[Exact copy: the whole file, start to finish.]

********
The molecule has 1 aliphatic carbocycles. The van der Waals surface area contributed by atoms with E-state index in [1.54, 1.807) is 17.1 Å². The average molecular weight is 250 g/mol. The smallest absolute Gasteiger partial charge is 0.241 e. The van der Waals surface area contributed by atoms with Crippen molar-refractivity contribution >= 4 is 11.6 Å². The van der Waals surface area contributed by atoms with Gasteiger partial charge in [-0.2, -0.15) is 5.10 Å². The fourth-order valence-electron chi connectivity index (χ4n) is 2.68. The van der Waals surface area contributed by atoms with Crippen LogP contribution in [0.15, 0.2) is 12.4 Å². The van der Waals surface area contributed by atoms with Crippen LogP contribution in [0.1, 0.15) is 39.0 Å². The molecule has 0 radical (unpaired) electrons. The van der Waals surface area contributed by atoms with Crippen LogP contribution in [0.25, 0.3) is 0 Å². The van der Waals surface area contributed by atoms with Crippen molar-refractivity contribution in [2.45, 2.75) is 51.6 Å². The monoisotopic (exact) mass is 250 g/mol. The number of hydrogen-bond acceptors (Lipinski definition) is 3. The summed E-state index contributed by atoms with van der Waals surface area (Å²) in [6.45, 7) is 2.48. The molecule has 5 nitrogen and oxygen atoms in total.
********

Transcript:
The molecule has 1 aliphatic carbocycles. The van der Waals surface area contributed by atoms with E-state index in [1.54, 1.807) is 17.1 Å². The average molecular weight is 250 g/mol. The smallest absolute Gasteiger partial charge is 0.241 e. The van der Waals surface area contributed by atoms with Crippen molar-refractivity contribution >= 4 is 11.6 Å². The van der Waals surface area contributed by atoms with Gasteiger partial charge in [-0.2, -0.15) is 5.10 Å². The fourth-order valence-electron chi connectivity index (χ4n) is 2.68. The van der Waals surface area contributed by atoms with Crippen LogP contribution in [0.15, 0.2) is 12.4 Å². The van der Waals surface area contributed by atoms with Crippen LogP contribution in [0.1, 0.15) is 39.0 Å². The molecule has 0 radical (unpaired) electrons. The van der Waals surface area contributed by atoms with Crippen LogP contribution in [0.25, 0.3) is 0 Å². The van der Waals surface area contributed by atoms with Crippen molar-refractivity contribution in [2.45, 2.75) is 51.6 Å². The monoisotopic (exact) mass is 250 g/mol. The number of hydrogen-bond acceptors (Lipinski definition) is 3. The summed E-state index contributed by atoms with van der Waals surface area (Å²) in [6.45, 7) is 2.48. The molecule has 5 nitrogen and oxygen atoms in total.